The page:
University of Wisconsin–Madison Medical College of Wisconsin

Homicide: A Leading Cause of Death for Black Non-Hispanics in Wisconsin

Zachary Dunton, BS; Stephen Hargarten, MD, MPH; Sara Kohlbeck, MPH; Fauzia Osman, MPH

WMJ. 2021;120(Suppl 1):S6-S9.

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Importance: Wisconsin has the second-highest Black homicide rate in the country, reporting a rate of 37.57 deaths per 100,000 Black non-Hispanic Wisconsinites. Meanwhile, White non-Hispanics experience a homicide rate of 2.0 deaths per 100,000.

Objective: This data identifies a public health disparity that deserves further investigation. This study seeks to detail the mortality rate of all-cause homicide, firearm-related homicide, non-firearm-related homicide, and legal intervention firearm-related homicide; leading causes of death; average age of death; and years of potential life lost (YPLL) between White non-Hispanics and Black non-Hispanics in Wisconsin during 2000-2017.

Design: Wisconsin homicide rates, ranked leading causes of death, and average age of death were obtained through the Wisconsin Department of Health Services via the Wisconsin Interactive Statistics on Health (WISH) Query System. National data were obtained through the Centers for Disease Control and Prevention’s Web-based Injury Statistics Query and Reporting System (WISQARS). Homicide rates, ranked leading causes of death, average age of death, and YPLL were compared by mechanism of injury, county of residence, and race and ethnicity.

Participants and Exposures: The entire population of Black non-Hispanic Americans and White non-Hispanic Americans during 2000-2017 was included. For comparison, this was narrowed to the population of Black non-Hispanic Wisconsinites and White non-Hispanic Wisconsinites during 2000-2017. Exposure groups include all homicide victims during 2000-2017.

Main Outcomes and Measures: We hypothesized that Black non-Hispanic Wisconsinites would have a significantly worse burden of disease compared to White non-Hispanic Wisconsinites, as well as Black non-Hispanic Americans.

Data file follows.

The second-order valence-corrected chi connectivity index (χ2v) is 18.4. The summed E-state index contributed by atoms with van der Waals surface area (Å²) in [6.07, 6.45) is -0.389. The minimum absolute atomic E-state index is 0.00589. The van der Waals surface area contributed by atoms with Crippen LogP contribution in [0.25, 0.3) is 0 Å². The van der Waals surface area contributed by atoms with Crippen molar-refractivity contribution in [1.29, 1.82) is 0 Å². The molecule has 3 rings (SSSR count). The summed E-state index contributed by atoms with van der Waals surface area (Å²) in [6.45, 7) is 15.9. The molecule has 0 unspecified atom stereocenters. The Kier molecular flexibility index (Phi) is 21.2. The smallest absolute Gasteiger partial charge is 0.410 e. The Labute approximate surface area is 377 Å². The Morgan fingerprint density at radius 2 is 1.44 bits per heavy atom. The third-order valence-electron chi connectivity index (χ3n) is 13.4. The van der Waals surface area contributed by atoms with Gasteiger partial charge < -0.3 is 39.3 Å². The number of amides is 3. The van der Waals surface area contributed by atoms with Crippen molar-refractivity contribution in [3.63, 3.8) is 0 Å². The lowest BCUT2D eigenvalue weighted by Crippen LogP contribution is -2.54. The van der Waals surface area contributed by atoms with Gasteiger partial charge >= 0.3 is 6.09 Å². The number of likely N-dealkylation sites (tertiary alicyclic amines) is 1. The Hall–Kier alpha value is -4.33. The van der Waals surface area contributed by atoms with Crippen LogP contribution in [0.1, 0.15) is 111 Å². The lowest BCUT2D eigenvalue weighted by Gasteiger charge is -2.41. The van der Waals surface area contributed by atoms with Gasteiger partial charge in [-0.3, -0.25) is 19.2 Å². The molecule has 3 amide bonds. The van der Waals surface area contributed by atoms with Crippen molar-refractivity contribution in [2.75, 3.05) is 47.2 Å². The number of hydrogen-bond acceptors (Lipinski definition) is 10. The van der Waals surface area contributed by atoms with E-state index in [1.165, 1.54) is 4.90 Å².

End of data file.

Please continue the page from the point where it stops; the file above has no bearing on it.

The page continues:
Results: This study found that firearm-related homicide rates for Black non-Hispanics compared to White non-Hispanics were 14.6 times greater in Milwaukee, 29.9 times greater in Wisconsin, and 13.0 times greater in urban counties of the United States. Firearm-related homicide is the second-leading cause of death for Black non-Hispanics in Milwaukee and the fourth-leading cause of death in Wisconsin. YPLL per person for Black non-Hispanic victims of firearm-related homicide are 36.83 years in Milwaukee and 37.04 years in Wisconsin.

Conclusion and Relevance: Our findings strongly suggest that Black non-Hispanic Wisconsinites endure a significantly worse burden of firearm-related homicide compared to White non-Hispanic Wisconsinites and Black non-Hispanic Americans. This study demonstrates a significant disparity in firearm-related homicide that should inspire policy discussion.

Author Affiliations: University of Wisconsin-Madison, Madison, Wis (Dunton); Comprehensive Injury Center, Medical College of Wisconsin, Milwaukee, Wis (Hargarten, Kohlbeck); Department of Medicine, University of Wisconsin School of Medicine and Public Health, Madison, Wis (Osman).
Corresponding Author: Stephen Hargarten, MD, MPH, Director, Comprehensive Injury Center, Medical College of Wisconsin, 8701 W Watertown Plank Rd, Milwaukee, WI 53226; phone 414.333.4218; email
Funding/Support: The authors acknowledge the support of a summer research award from the Herman and Gwendolyn Shapiro Foundation.
Financial Disclosures: None declared.
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